USA News

1-year-old’s death from fentanyl at Bronx daycare results in federal charges: NPR

An image from a Drug Enforcement Administration affidavit shows a block of fentanyl and a “kilo press” that authorities say they found at a daycare where four young children were apparently poisoned — one fatally.

Screenshot by NPR

hide caption

toggle caption

Screenshot by NPR

An image from a Drug Enforcement Administration affidavit shows a block of fentanyl and a “kilo press” that authorities say they found at a daycare where four young children were apparently poisoned — one fatally.

Screenshot by NPR

New York daycare operator and relative face federal drug charges after death of 1-year-old boy and three other children, apparently from opioids: a brick of a kilogram of fentanyl was found stored inside the New York daycare. nursery.

Grei Mendez, 36, who runs the Divino Niño daycare in the Bronx, was arrested over the weekend along with Carlisto Acevedo Brito, 41, her husband’s cousin who was renting a room inside the daycare.

The two men were initially charged with murder locally, but the U.S. Attorney’s Office for the Southern District of New York also filed federal drug charges against them.

Medical teams had to use Narcan, the nasal spray that can reverse an opioid overdose, on all four children. New York police said tests confirmed the presence of fentanyl, an extremely powerful synthetic opioid that can be fatal in small doses, in the three surviving victims.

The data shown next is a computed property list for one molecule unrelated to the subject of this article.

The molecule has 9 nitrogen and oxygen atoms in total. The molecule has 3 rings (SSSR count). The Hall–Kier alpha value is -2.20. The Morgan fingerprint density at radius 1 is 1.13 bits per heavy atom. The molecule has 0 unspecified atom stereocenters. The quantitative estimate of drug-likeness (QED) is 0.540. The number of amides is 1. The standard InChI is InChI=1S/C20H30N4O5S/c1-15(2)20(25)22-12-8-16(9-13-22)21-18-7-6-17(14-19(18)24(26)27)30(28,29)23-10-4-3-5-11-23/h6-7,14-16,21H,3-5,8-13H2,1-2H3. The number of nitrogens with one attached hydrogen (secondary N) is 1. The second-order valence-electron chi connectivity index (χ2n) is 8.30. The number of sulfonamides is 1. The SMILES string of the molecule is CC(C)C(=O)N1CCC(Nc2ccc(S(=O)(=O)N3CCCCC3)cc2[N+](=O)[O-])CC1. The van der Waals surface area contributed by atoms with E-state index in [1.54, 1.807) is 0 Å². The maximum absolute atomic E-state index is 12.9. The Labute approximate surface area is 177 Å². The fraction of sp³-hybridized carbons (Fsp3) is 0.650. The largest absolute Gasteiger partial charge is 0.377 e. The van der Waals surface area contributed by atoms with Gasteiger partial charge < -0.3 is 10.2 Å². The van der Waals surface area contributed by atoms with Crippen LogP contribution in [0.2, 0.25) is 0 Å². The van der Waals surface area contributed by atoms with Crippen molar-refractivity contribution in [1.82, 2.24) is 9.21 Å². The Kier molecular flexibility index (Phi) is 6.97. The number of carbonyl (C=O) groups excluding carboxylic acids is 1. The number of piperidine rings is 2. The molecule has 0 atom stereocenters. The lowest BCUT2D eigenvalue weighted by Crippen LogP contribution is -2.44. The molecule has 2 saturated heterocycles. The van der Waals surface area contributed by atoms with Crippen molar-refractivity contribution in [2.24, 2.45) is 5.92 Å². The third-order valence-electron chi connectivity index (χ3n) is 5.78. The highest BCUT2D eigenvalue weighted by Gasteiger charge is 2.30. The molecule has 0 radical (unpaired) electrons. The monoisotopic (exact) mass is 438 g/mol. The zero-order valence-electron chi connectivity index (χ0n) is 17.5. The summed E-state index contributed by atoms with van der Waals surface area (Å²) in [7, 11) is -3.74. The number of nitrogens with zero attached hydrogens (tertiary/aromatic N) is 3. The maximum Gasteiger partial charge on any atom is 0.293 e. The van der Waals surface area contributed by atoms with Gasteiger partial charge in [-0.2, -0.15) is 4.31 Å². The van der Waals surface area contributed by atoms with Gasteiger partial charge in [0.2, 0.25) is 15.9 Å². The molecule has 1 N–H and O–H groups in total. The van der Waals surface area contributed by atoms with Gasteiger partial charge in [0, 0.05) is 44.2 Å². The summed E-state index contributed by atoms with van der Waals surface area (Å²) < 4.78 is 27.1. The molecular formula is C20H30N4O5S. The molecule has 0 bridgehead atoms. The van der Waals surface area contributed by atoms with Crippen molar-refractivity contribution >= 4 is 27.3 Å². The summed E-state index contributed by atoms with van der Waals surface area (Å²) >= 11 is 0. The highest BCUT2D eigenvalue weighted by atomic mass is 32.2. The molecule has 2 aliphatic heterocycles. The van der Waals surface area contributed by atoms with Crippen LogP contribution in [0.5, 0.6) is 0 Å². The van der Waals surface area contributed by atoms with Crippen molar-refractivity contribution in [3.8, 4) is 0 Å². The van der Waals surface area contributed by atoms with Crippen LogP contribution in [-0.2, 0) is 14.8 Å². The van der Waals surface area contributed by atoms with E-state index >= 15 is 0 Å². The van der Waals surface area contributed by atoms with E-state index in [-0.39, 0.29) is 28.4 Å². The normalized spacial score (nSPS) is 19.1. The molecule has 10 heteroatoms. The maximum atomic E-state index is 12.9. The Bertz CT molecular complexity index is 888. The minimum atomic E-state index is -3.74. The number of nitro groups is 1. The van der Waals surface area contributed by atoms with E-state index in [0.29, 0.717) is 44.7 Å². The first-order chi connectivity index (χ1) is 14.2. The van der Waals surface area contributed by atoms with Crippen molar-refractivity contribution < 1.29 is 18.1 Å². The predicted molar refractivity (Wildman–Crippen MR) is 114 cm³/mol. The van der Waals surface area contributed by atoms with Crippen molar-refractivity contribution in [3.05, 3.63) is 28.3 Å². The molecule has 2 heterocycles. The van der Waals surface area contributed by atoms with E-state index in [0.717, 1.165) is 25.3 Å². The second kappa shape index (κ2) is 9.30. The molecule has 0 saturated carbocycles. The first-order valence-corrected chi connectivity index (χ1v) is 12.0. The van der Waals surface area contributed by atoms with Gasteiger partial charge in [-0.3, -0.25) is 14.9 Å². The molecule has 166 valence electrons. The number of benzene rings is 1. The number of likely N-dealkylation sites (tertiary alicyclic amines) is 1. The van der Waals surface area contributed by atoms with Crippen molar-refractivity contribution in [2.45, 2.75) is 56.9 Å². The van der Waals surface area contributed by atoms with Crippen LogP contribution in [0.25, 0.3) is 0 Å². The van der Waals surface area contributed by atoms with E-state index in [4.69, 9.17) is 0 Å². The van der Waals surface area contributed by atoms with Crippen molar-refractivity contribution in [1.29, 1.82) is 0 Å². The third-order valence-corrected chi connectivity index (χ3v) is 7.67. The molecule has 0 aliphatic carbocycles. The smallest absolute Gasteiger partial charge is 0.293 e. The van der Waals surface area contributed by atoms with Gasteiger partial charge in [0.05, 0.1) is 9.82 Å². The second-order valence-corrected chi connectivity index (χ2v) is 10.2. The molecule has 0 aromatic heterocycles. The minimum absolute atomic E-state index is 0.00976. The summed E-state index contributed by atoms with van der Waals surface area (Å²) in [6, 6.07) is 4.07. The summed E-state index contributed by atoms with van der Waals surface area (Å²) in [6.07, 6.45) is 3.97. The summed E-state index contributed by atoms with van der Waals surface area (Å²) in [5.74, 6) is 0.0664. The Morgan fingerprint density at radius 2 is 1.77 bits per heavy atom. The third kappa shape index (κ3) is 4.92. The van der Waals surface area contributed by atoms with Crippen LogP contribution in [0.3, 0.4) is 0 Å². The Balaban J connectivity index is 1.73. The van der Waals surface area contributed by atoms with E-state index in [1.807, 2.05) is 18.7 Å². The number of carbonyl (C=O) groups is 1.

Fentanyl cake found on children’s play mats

The details of the case are disturbing, including the tragic death of 1-year-old Nicholas Dominici and the hospitalization of three other young children, including an 8-month-old girl. New details emerged Tuesday as a federal complaint was unsealed alleging a one-kilo block of fentanyl was kept in the same space occupied by the children.

“There, despite the daily presence of children, including infants, the defendants possessed large quantities of fentanyl, including one kilogram of fentanyl stored on the children’s play mats,” according to an affidavit signed by the Drug Enforcement Administration special agent Kyle Harrell.

Brito’s room, which he rented for $200 a week, also contained equipment suggesting a large drug operation: a “pound press,” authorities say, adding that the equipment is used to recompress drugs into of powder. Two other presses were found elsewhere in the daycare.

The presses are “commonly used by narcotics traffickers in ‘factories’ or other locations where narcotics are broken down, combined with fillers or other narcotics, and cut into portions for sale,” the press says. affidavit.

Children fell ill Friday afternoon

Mendez called 911 around 2:40 p.m. Friday, reporting that three children at his daycare were unresponsive. An ambulance then took the three children – aged 8 months to 2 years – from the daycare to a nearby hospital.

“Prompt FDNY EMS personnel administered Narcan to these three children and took them to Montefiore Hospital,” NYPD Chief of Detectives Joseph Kenny said of the case.